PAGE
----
The coronavirus has led to a pretty enormous piece of legislation being passed by the federal government. The Coronavirus Aid, Relief, and Economic Security (CARES) Act is a $2.2 trillion package that includes, among other things, direct payments to taxpayers, intended to blunt the impact of the severe, widespread economic fallout caused by the pandemic.
At some point in the near future, qualifying individuals will receive a payment. Those who received their tax refund electronically will probably have the payment directly deposited, while others will receive a check in the mail. (I think they are working on setting up a portal so that people who did not provide direct deposit information for 2019 taxes can set it up in lieu of a paper check, but I don’t know all the details.)
This presents a massive opportunity for scammers. Here are some things you need to know.
The government officially refers to these payments as “Economic Impact Payments.” They are NOT calling it a “stimulus check” or a “stimulus payment.”
If you qualify, you will simply receive it. The direct deposit will show up in your account, or you will get a paper check in the mail. Other than depositing or cashing the paper check, that is where it ends. There will be no additional steps to verify that you received it. If you recall the 2008 stimulus package, it will work a lot like that.
If you get the payment, it’s because you qualify, and the government already has correct personal information for you. You will NOT be asked to call a phone number back to verify anything. Or email, or text.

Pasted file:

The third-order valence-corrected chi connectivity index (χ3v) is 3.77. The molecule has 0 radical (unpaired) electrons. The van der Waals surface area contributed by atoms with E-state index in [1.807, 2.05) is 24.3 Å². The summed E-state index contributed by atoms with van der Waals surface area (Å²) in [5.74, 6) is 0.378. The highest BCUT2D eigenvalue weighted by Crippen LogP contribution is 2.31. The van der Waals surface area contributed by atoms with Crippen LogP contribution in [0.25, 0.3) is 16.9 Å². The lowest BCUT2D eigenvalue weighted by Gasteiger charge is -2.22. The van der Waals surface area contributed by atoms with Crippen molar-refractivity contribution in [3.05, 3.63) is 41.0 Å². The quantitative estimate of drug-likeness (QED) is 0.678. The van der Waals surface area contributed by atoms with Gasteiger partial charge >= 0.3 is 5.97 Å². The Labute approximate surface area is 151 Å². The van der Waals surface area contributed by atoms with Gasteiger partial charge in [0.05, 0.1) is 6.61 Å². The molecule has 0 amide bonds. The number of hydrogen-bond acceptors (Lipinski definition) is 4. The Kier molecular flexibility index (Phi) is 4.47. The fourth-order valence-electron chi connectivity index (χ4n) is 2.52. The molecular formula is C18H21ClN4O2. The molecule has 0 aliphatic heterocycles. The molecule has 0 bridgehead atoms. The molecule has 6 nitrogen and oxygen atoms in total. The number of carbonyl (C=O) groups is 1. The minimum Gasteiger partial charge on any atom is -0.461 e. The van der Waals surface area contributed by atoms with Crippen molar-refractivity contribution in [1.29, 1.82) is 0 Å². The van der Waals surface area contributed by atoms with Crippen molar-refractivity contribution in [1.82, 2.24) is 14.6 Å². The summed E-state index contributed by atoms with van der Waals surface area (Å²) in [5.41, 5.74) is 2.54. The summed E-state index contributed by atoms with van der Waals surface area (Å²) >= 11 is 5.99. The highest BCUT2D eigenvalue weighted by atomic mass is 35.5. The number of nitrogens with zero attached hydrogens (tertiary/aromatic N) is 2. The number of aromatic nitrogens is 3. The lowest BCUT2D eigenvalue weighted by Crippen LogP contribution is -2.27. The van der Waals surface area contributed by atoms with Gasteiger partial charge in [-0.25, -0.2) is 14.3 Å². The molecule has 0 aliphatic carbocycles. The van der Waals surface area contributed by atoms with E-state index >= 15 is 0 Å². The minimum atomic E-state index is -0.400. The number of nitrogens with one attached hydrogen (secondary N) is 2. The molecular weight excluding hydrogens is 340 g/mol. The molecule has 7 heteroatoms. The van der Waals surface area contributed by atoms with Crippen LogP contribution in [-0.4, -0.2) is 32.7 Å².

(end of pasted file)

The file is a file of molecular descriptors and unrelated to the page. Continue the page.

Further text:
You will NOT receive emails or text messages about the payments.
Nobody will be going door-to-door handing out the checks or anything else, or asking you to sign anything or provide personal information.
I cannot find a straight answer at the moment as to whether or not the payments will be counted as taxable income for 2020 (every website I checked, including the IRS, only talks about “who is eligible?”); however, I can tell you this with confidence: you will NOT be asked to send money right away to cover taxes. Not by wire transfer, not by purchasing prepaid cards or reloadable gift cards, PayPal, Venmo, or any other method. Any caller who says otherwise (I am predicting this will be a big telephone-based scam) is not telling the truth.
Basically, for the vast majority of people who pay taxes, getting your payment will involve doing nothing more than waiting for it to arrive. Any instructions outside of that are highly suspect.